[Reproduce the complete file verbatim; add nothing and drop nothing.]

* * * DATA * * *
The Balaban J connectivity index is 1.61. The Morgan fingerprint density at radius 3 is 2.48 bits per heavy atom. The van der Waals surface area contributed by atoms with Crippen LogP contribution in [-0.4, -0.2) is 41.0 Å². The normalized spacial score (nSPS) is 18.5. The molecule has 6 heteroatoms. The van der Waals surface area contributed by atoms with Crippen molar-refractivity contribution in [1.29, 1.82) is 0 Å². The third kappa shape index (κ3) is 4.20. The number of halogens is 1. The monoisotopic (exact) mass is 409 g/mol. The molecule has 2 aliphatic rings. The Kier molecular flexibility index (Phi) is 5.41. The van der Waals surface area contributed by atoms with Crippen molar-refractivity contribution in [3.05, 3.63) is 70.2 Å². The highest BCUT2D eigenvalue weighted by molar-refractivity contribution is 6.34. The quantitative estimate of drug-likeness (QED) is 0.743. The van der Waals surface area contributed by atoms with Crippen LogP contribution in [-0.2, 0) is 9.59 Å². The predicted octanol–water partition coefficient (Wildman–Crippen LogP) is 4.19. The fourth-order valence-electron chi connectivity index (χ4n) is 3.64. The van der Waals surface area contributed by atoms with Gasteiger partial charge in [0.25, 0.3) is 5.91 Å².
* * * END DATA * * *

The Balaban J connectivity index is 1.61. The Morgan fingerprint density at radius 3 is 2.48 bits per heavy atom. The van der Waals surface area contributed by atoms with Crippen LogP contribution in [-0.4, -0.2) is 41.0 Å². The normalized spacial score (nSPS) is 18.5. The molecule has 6 heteroatoms. The van der Waals surface area contributed by atoms with Crippen molar-refractivity contribution in [1.29, 1.82) is 0 Å². The third kappa shape index (κ3) is 4.20. The number of halogens is 1. The monoisotopic (exact) mass is 409 g/mol. The molecule has 2 aliphatic rings. The Kier molecular flexibility index (Phi) is 5.41. The van der Waals surface area contributed by atoms with Crippen molar-refractivity contribution in [3.05, 3.63) is 70.2 Å². The highest BCUT2D eigenvalue weighted by molar-refractivity contribution is 6.34. The quantitative estimate of drug-likeness (QED) is 0.743. The van der Waals surface area contributed by atoms with Crippen LogP contribution in [-0.2, 0) is 9.59 Å². The predicted octanol–water partition coefficient (Wildman–Crippen LogP) is 4.19. The fourth-order valence-electron chi connectivity index (χ4n) is 3.64. The van der Waals surface area contributed by atoms with Gasteiger partial charge in [0.25, 0.3) is 5.91 Å².